Senate Remains Deadlocked, Court Could Rule Tomorrow

A power sharing deal and a flip by a dissident Dem splits the Senate 31-31

A judge gave the warring New York State Senate until Tuesday to hash out an agreement over control of the chamber, as lawmakers ended a session Monday without securing a power-sharing deal.

A dissident Democrat who helped Republicans seize power, Hiram Monserrate, of Queens, returned to the Democratic fold Monday and declared that Democrats must retake the majority he cost them.

"We need to take back the Senate," said Monserrate, insisting Democrats were united.

A seven-day stretch that began with a shocking parliamentary revolt orchestrated by a coalition of Republicans and the two rogue Democrats -- Monserrate and Sen. Pedro Espada -- resulted in a 31-31 split between the Democratic conference and the uneasy coalition.

Earlier Monday, Democrats said they had reached a power-sharing deal with Republicans -- but by late afternoon the deadlock had not been broken. Gov. David Paterson said he might try to meet with leaders Monday night to try and iron out a plan.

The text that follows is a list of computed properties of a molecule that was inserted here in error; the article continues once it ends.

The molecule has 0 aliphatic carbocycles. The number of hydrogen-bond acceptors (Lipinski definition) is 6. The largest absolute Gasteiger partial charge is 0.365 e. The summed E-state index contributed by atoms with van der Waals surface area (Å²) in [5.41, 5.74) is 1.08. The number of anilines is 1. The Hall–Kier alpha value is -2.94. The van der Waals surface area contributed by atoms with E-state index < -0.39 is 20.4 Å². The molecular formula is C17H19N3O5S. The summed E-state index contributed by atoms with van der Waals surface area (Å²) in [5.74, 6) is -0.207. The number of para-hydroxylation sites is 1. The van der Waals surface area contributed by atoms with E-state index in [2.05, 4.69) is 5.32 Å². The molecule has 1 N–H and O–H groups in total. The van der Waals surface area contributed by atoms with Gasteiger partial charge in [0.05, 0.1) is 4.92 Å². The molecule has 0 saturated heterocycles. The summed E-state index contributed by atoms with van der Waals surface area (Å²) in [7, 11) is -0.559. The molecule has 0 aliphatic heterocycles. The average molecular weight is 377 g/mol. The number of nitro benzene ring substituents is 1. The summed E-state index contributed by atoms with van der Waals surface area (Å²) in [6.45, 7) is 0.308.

A state court that threatened to mandate a power-sharing structure, heartened by Paterson's involvement, gave senators until Tuesday morning to agree on a way to share power.

Monserrate, who still faces an assault charge that could cost him his seat if convicted, extracted a leadership change among Senate Democrats before he rejoined the conference Monday.

Sen. John Sampson of Brooklyn was named to a newly created position of conference leader in charge of daily operation and, as Monserrate put it, to be "the face of the conference."

Where that leaves Sen. Malcolm Smith, of Queens, who was elected majority leader in January, and his deputy, Sen. Jeffrey Klein, of the Bronx, wasn't clear. That will be decided in coming days, Smith said, although he insists he is still majority leader and president of the Senate.

"As you know in any business or corporate structure, things will function where you have a chairman (and) you have a CEO," Smith said Monday. "You can look at John Sampson as the CEO, running the day-to-day operation of this conference."

Espada, of the Bronx, maintained Monday that he is majority leader, the Senate's top position, because 32 senators voted for him during the takeover a week ago. Even though Monserrate has since rejoined Democrats, the party has only 31 votes, not enough to overcome what Espada said was last week's legally binding vote.

Espada told NBCNewYork that "yours truly is still president pro tempore of the Senate." He dismissed reports that Sampson will be "conference leader" and Smith will remain Majority Leader, saying "good luck to them in getting 32 votes for that."

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